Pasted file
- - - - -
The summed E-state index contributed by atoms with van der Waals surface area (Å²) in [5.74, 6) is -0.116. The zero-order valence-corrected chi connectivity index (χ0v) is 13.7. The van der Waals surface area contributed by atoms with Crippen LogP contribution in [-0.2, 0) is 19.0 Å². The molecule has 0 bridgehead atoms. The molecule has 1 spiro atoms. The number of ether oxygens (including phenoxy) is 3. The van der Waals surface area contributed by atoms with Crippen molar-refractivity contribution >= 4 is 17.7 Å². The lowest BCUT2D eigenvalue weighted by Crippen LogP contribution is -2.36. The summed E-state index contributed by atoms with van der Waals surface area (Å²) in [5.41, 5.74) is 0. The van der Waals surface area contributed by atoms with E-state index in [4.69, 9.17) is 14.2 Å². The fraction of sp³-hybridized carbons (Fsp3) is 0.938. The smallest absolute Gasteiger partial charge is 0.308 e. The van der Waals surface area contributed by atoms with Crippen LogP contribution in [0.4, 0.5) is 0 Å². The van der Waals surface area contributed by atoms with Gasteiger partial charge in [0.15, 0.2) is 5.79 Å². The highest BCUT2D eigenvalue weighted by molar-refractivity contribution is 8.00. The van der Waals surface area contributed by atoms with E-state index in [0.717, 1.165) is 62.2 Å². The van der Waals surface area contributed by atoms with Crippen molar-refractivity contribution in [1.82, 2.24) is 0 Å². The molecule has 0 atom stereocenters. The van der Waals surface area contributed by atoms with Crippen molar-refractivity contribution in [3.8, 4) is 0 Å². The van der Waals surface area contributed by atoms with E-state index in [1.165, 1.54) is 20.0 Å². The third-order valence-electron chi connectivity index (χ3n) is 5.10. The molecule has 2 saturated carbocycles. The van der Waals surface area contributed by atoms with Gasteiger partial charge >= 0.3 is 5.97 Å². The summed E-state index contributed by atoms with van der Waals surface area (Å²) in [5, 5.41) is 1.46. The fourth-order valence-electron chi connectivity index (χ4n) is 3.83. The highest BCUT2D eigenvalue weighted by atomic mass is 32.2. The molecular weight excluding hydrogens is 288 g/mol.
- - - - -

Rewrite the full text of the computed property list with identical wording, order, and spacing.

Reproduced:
The summed E-state index contributed by atoms with van der Waals surface area (Å²) in [5.74, 6) is -0.116. The zero-order valence-corrected chi connectivity index (χ0v) is 13.7. The van der Waals surface area contributed by atoms with Crippen LogP contribution in [-0.2, 0) is 19.0 Å². The molecule has 0 bridgehead atoms. The molecule has 1 spiro atoms. The number of ether oxygens (including phenoxy) is 3. The van der Waals surface area contributed by atoms with Crippen molar-refractivity contribution >= 4 is 17.7 Å². The lowest BCUT2D eigenvalue weighted by Crippen LogP contribution is -2.36. The summed E-state index contributed by atoms with van der Waals surface area (Å²) in [5.41, 5.74) is 0. The van der Waals surface area contributed by atoms with E-state index in [4.69, 9.17) is 14.2 Å². The fraction of sp³-hybridized carbons (Fsp3) is 0.938. The smallest absolute Gasteiger partial charge is 0.308 e. The van der Waals surface area contributed by atoms with Crippen LogP contribution in [0.4, 0.5) is 0 Å². The van der Waals surface area contributed by atoms with Gasteiger partial charge in [0.15, 0.2) is 5.79 Å². The highest BCUT2D eigenvalue weighted by molar-refractivity contribution is 8.00. The van der Waals surface area contributed by atoms with E-state index in [0.717, 1.165) is 62.2 Å². The van der Waals surface area contributed by atoms with Crippen molar-refractivity contribution in [1.82, 2.24) is 0 Å². The molecule has 0 atom stereocenters. The van der Waals surface area contributed by atoms with Crippen molar-refractivity contribution in [3.8, 4) is 0 Å². The van der Waals surface area contributed by atoms with E-state index in [1.165, 1.54) is 20.0 Å². The third-order valence-electron chi connectivity index (χ3n) is 5.10. The molecule has 2 saturated carbocycles. The van der Waals surface area contributed by atoms with Gasteiger partial charge >= 0.3 is 5.97 Å². The summed E-state index contributed by atoms with van der Waals surface area (Å²) in [5, 5.41) is 1.46. The fourth-order valence-electron chi connectivity index (χ4n) is 3.83. The highest BCUT2D eigenvalue weighted by atomic mass is 32.2. The molecular weight excluding hydrogens is 288 g/mol.